A person with dilated cardiomyopathy has an enlarged and stretched heart cavity, usually too weak to pump normally; most people will go on to develop heart failure. While clinicians know that up to 36 percent of all cases of dilated cardiomyopathy may be due to excessive drinking, it has been difficult to differentiate between alcohol-induced heart failure and heart failure due to idiopathic dilated cardiomyopathy. A first-of-its-kind study has found a way to both diagnose alcohol-induced heart failure and possibly reverse it through therapeutic interventions.
Results are published in the May issue of Alcoholism: Clinical & Experimental Research.
“Excessive alcohol consumption affects not only heart function but also its structure,” said Judith K. Gwathmey, professor of medicine at Boston University School of Medicine, and corresponding author for the study. “These effects can be acute if the exposure is brief, but can become chronic with long-term drinking. Furthermore, long-term effects are more serious since they affect not only the function of heart muscle but also its structure in a non-reversible manner.”
Heart failure is an end point rather than an early sign of defect, she added. “Which is why detection of the pathology is so important during the earlier phases of reduced heart function,” she said. “With the fingerprinting or profiling that we now have at hand, we can begin to think of diagnostic test(s) or biomarker(s) that would enable earlier and more definitive diagnoses, better monitor clinical outcomes of cessation of drinking, as well as medical interventions.”
For this research, study authors employed a microarray, a technique used to sort out which genes change in response to a disease state. They analyzed an array – containing 1,143 heart-specific oligonucleotide probes – that is normally used to screen ribonucleic acid (RNA) samples from transplant recipients and organ donors with alcohol-related heart failure. The researchers then compared messenger RNA (mRNA) from the hearts of persons with alcohol-related heart failure with mRNA from the hearts of persons who did not engage in excessive drinking.
Results indicate a genomic “fingerprint” or profile of de-regulated genes that are associated with alcohol-induced heart failure in humans.
“The etiology of alcohol-induced cardiomyopathy is unique and different from other forms of cardiomyopathy, especially the idiopathic dilated cardiomyopathy,” said Gwathmey. “Alcohol-induced cardiomyopathy is associated with changes in contraction and structural components that result in a reduction in the [heart’s] pumping ability as well as the relaxation and filling of the heart. It is also associated with a significant increase in genes that cause cell death.”
While cessation of drinking may mitigate some of the alcohol-related damage to the heart, Gwathmey said there is a point at which heart failure becomes irreversible due to “architectural” changes that alcohol has caused in the heart.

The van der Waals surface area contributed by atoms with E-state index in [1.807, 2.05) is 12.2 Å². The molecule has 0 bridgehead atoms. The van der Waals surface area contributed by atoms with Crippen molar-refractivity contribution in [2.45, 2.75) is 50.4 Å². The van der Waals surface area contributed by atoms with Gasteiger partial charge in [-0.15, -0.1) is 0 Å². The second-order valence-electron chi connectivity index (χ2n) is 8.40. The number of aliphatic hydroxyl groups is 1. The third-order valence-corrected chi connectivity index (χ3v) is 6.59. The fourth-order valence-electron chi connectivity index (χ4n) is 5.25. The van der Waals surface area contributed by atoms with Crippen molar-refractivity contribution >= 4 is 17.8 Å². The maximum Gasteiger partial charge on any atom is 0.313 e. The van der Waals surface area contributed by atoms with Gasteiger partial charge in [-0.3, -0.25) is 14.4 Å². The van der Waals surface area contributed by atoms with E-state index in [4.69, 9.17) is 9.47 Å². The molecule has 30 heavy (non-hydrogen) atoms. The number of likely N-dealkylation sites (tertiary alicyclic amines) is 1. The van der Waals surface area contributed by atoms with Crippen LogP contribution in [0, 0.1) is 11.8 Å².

“The ‘architectural damage’ we refer to is related to the decrease in cells which are responsible for holding all the cells together in the heart and keeping the normal structure and shape of the heart,” she said. “Heart function is dependent on the tight connections of heart cells in order for it to work synchronously and efficiently. Any slippage in the alignment of the cells can have severe consequences on the function of the heart and result in a large dilated weak heart with poor pumping function. This damage occurs in addition to a high rate of cardiac cell death.”
In the early stages of chronic drinking, the heart can be forgiving, Gwathmey noted. “If the person stops drinking, heart failure is often reversible and/or can significantly improve,” she said. “In fact, some patients do not even need medication if caught early enough. However, in later stages the architectural damage and cell death become so great that the heart failure becomes irreversible. Heart cells are not mitogenic, which means they cannot divide or replace themselves through cell division. Nevertheless, through recent efforts much progress has been made with stem-cell research. Many investigators have obtained positive results through the injection of stem cells into the heart, although these experiments are preliminary.”
One of the best ways to address alcohol-induced heart failure, she added, is through aggressive early intervention. “Now that we have this diagnostic marker or fingerprint, clinicians will be better able to monitor the progress of a patient who is being treated either medically or simply self reporting a cessation of drinking.”
Funding for this Addiction Science Made Easy project is provided by the Addiction Technology Transfer Center National Office, under the cooperative agreement from the Center for Substance Abuse Treatment of SAMHSA.
Articles were written based on the following published research:
Georges E. Haddad, et al. (May 2008). Fingerprint profile of alcohol-associated heart failure in human hearts. Alcoholism: Clinical and Experimental Research (ACER). 32(5): 814–821.
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